There were two pairs of columns in the house--one set by the front door, leading into the large living space, then another pair leading into the dining room.  All of them had glass windowed cabinets with tulip designs on the clear leaded glass.  Next to it (behind the tree) is a closet with a beveled mirror on the door.  Lots of lovely crown molding.

This is the other side of the dining room and has lots of drawers built in to the wall.  Apparently the bottom drawer used to be filled with the shoe polishing kit.  

The kitchen is a mess in this was a party!  There were a couple dozen people there and lots of cooking and prep going on, so deal with it.  It's not a magazine spread.  The leggy farm sink is awesome!  There are also flour and sugar bins to the right of the sink. The entry into the kitchen has a swinging door, and off the kitchen is the "back" door.  Since the house is on a corner, it faces another street, so it's kind of difficult to figure out which is the front door.  The floor is original to the house and Mary was talking about replacing it because some of the tiles are broken, but I mentioned that there are lots of places to find replacement tiles for those few broken ones.  I love the floor design!  The wallpaper, on the other hand....ew.  The cabinets, on the other hand, were painted a few times.  The last time it was painted, it was painted brown to look like wood, but a bit was chipped off and you can see the layers of white and the wood underneath.  Cindy is thinking about stripping it all off back to the original wood (Cindy is daughter-in-law to Mary and is doing the painting in the living room).

There are lots of built-ins, original details, and funny little antique features.  There were a few interesting changes that was done to make the house more livable for its tenants--the best was the dumb-waiter that was converted into a small shower.  Mary's husband didn't do well with taking baths in his old age, so he had a shower installed.  Here's the closet that was the dumb-waiter...

But is now a shower!

Here's a blurry picture of the dining room built in.  Mirrored backs, leaded glass tulip designs in the doors, lovely woodwork...Just gorgeous!

The fireplace has all the original tiles around it (and unfortunately, a couch in front of it, to Mary's frustration...she didn't want it there, either, but it was convenient for the party).

Here's a detail of the tiles on the fireplace tiles.  Cammie has a much better camera than my phone.

Lovely front door knobs and locks.  

Art deco lamps (slightly altered so the hanging bits would stop hitting people in the head).  There are lovely designs on the glass that, sadly, didn't show up on the photos at all.  The paint around the base is in preparation of painting the ceiling (NOT the wood!).  A few of the sections have already been painted, but they didn't get them all done before the party.

I'm working on a post commemorating a friend who passed away the other day.  It's going to take some time on that draft.


Thursday, December 15, 2011

What's cookin?


Ben had a Christmas in Germany report to do.  The rest of his classmates did other countries and they presented these reports to their class with interesting facts, traditions, foods, and decorations.  We decided to make a traditional gingerbread type cookie called Lebkuchen.  I made it the night before and put it in the fridge, as directed.  This morning, I rolled it out onto the pan, sliced it up into rectangles, and baked it.  I nearly forgot it in the rush to get myself and the kids ready, but 10 minutes before we left, I pulled it out, tossed it into a brownie pan with a lid, and we dashed out of the house with the cookies still hot and smelling yummy!  The teacher swooned when we walked into the room with them and later said they were delicious!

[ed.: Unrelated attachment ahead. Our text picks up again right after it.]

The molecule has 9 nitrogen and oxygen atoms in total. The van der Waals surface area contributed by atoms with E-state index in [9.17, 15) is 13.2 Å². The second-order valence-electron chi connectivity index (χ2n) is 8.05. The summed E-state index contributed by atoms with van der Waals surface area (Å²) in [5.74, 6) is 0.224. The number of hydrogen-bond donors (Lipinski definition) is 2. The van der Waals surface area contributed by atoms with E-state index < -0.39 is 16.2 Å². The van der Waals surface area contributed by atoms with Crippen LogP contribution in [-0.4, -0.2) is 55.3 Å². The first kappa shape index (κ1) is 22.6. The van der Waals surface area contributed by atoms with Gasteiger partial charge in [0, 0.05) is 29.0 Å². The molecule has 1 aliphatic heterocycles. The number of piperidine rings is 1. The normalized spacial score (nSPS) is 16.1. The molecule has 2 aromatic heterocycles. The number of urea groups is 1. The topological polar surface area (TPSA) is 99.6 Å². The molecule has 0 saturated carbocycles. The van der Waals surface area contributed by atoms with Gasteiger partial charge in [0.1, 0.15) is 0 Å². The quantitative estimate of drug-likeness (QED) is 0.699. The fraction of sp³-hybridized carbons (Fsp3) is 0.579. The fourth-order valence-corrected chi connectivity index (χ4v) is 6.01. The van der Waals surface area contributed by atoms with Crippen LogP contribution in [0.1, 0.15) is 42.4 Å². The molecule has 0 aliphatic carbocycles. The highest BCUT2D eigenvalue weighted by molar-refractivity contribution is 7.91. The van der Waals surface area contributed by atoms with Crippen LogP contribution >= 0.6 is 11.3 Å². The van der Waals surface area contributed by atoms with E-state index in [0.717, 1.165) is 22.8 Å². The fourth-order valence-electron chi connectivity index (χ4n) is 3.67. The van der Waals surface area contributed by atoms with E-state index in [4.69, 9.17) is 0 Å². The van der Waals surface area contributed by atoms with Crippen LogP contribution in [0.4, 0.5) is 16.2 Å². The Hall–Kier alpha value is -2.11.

Emma earned her orange belt on Saturday!  Woo-hoo!  We celebrated with sushi and a show--we went to the Bellevue "Snowflake Lane" show, which was 20 minutes of drumming, singing, dancing, and people in Christmas costumes handing out peppermint lollypops.  We finished it up with warm drinks--which didn't work out as well as anticipated...the kids didn't want hot chocolate, and the place we went to was located in the corner of a grocery store.  The chai was awesome!  It was a great time hanging out with Jean.  Thanks again for inviting us!  It was so good to see you again!

I finished up the Double Diamonds weaving the other day.  It turned out so remarkably well...I love it!  I don't know what I'm going to do with it, but this is a lot of fun!  I'm thinking maybe I'll have to sell these with a merchant--maybe I can work out a deal with the candle merchant.  Not that these have anything to do with candles, but she's a friend of mine, and might be willing to draw in a few more customers who go, "Ooooo!  Pretty!"

Working on a new weaving project.  This is more of a challenge because you have to split the stack of cards and turn some of them in different directions for four turns, then put them back together and turn them in the same direction for four turns.  Being able to do this opens the doors to a lot more interesting designs.  I might want to do this again in some other colors--Kelly wants me to make a guitar strap to go with the new electric he picked up a couple weeks ago.  He also picked up a Learn to Play Guitar game/program for the XBox.  Unlike Guitar Hero, this actually teaches you to play guitar.  I think I've heard "Boys Don't Cry" about 140 times in the last few weeks.